Airport Rating *****
Reception of locals *****
Ho Chi Minh has a definite big city feel to it. While Hanoi had a quiet charm, Ho Chi Minh is a loud, brash, confident city - one that wouldn't feel particularly out of place in Europe.
As with other areas of SE Asia, you can very quickly feel the French influences, however, Ho Chi Minh City has developed significantly, firstly as part of the the Republic of Vietnam, and then as part of a reunified Vietnam. Skyscrapers such as the Bitexco Financial Tower dominate the skyline, streets are wide and clean and the core of the city is devoid of the street vendors that dominate other large cities in the area.
The city on foot
I didn't have particularly long in the city, so I set about seeing as much as I could. The weather was warm and humid, although not particularly hot, certainly not as hot as the dry searing heat of Dubai or the humid, sticky heat of Bangkok.
The city centre is relatively well dispersed, so walking probably isn't the best way of exploring, I walked for a good 30 minutes from where I was staying to reach Ben Thanh Market, a large market in one of the liveliest areas of the city. It's large, don't get me wrong, but not particularly impressive. Like other markets, it's a conglomeration of a large number of merchants, however, for some reason, it just doesn't click. The prices aren't as cheap as other markets, and the atmosphere is nothing special. I had a quick walk around, but left relatively quickly. The city has a lot going for it, this just wasn't one of those things..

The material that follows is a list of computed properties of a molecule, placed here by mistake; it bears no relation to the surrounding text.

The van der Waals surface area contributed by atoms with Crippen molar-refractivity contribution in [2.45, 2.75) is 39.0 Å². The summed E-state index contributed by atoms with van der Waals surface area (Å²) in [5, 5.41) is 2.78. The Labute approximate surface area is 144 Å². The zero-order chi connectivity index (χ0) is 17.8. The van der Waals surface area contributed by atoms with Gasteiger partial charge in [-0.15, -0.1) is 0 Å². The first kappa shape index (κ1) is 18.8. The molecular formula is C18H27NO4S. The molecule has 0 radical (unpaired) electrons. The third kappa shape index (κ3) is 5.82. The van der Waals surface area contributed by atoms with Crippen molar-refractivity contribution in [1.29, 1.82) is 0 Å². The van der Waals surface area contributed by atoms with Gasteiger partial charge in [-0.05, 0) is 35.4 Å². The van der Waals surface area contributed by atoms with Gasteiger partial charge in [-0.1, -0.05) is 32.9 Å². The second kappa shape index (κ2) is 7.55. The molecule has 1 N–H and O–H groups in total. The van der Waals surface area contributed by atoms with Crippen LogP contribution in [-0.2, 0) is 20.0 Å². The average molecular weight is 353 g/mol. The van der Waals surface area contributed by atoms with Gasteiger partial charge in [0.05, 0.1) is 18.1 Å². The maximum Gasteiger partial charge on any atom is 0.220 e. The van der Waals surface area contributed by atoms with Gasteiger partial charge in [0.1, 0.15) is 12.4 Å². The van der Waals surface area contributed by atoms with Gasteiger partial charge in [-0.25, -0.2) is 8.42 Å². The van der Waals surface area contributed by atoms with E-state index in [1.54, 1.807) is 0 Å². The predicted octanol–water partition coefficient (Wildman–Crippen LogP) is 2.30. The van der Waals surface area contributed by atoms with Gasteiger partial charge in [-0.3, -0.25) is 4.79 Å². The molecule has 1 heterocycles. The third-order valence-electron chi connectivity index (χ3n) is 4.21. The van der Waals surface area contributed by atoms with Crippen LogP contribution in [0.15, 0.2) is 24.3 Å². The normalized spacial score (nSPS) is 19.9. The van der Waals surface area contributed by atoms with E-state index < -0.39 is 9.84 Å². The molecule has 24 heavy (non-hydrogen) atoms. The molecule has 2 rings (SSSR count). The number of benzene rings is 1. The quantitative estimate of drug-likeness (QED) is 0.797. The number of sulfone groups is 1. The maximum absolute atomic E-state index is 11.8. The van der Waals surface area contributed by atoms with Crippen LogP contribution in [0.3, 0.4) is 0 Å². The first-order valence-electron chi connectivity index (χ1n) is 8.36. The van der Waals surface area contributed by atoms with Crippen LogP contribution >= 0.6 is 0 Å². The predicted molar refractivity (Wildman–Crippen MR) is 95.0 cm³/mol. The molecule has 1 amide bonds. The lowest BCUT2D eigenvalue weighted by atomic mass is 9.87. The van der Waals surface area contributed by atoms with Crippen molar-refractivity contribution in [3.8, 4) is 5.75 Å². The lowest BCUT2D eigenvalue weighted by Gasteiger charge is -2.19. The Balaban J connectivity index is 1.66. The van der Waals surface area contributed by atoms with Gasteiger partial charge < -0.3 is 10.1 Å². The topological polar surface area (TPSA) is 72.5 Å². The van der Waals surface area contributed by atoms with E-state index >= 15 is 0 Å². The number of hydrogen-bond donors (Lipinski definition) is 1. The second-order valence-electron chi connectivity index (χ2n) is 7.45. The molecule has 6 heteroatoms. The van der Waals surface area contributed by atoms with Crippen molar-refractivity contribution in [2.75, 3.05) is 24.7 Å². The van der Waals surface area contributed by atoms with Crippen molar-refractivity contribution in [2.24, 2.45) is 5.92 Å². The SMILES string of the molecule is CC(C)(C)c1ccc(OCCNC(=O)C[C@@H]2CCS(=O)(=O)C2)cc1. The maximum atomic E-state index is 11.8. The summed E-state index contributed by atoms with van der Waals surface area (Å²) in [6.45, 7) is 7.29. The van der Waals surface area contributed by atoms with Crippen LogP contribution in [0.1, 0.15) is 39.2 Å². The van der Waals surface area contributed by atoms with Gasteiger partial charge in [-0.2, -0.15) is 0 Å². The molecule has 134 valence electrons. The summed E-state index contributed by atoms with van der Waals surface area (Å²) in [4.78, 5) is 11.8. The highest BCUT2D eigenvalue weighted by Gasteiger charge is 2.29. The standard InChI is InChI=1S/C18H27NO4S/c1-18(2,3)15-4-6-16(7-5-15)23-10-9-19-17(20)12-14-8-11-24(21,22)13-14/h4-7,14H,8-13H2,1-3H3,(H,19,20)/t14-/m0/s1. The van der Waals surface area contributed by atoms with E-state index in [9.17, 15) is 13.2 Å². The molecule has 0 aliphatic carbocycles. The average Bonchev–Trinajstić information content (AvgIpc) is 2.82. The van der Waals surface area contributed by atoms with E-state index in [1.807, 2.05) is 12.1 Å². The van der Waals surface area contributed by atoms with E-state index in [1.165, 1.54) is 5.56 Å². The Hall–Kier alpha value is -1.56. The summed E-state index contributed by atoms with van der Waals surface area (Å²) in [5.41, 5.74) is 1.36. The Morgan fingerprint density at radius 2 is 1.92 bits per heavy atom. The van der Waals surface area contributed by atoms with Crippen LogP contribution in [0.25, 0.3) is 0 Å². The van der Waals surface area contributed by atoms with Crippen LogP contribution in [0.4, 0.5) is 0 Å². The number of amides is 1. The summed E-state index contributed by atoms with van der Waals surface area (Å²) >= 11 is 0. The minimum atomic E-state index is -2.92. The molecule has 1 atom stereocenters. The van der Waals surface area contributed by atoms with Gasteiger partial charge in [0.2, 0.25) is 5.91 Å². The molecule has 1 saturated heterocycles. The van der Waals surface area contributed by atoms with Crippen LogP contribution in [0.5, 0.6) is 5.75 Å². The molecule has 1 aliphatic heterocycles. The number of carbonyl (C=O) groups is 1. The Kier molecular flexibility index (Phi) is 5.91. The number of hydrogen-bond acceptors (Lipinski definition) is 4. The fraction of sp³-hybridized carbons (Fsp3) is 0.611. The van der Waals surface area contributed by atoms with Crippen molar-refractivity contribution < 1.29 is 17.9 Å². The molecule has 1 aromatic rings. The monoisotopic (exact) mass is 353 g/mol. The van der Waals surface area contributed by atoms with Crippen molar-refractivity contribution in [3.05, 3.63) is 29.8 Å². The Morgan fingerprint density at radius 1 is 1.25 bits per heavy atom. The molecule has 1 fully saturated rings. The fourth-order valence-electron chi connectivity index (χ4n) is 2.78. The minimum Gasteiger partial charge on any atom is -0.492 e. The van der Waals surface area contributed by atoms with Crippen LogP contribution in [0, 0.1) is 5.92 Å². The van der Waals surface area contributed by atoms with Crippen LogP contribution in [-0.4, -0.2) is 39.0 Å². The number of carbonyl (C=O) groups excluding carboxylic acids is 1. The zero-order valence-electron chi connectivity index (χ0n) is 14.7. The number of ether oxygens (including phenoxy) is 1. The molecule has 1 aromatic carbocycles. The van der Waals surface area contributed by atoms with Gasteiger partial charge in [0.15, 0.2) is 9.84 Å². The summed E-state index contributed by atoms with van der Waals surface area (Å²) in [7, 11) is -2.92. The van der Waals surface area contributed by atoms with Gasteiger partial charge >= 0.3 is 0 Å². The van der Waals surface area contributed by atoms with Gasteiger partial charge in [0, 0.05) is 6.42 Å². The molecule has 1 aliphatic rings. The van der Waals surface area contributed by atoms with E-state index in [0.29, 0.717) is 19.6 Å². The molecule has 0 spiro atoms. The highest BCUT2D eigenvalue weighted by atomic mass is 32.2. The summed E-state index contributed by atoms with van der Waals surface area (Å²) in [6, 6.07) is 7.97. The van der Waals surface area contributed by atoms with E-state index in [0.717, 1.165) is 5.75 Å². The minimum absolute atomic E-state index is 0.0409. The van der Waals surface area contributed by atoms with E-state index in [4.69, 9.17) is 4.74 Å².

I continued my walk to the Independence Palace. The palace was built in 1962, and definitely has a mid 20th-century feel about it. During my visit, the city was heading toward celebrating the anniversary of the leader of Vietnamese resistance during their wars of independence, Ho Chi Minh, so security was understandably tight. I saw a large number of dignitaries walking into the building and guards armed with guns patrolling the perimeter.
Not much different from political events in London, I guess.
Most of the sights in Ho Chi Minh City are located in District 1, which corresponds to the equivalent Zone 1 in London. Some of the largest and most important buildings are pretty close to each other, but removed from other areas of the city. With the sun beating on me, and me wearing a heat absorbing black patka, I decided to head back to where I was staying, rest for a while and head out later in the evening.
Now, I like to stay in shape. I go to the gym quite regularly, play football, even did Thai Boxing for a number of years. I think it's important a Singh lives up to his name, and is able to defend himself and that he projects the image of a confident warrior. But as I've noted in this blog, my physique is nothing special, I'm certainly no Brock Lesnar.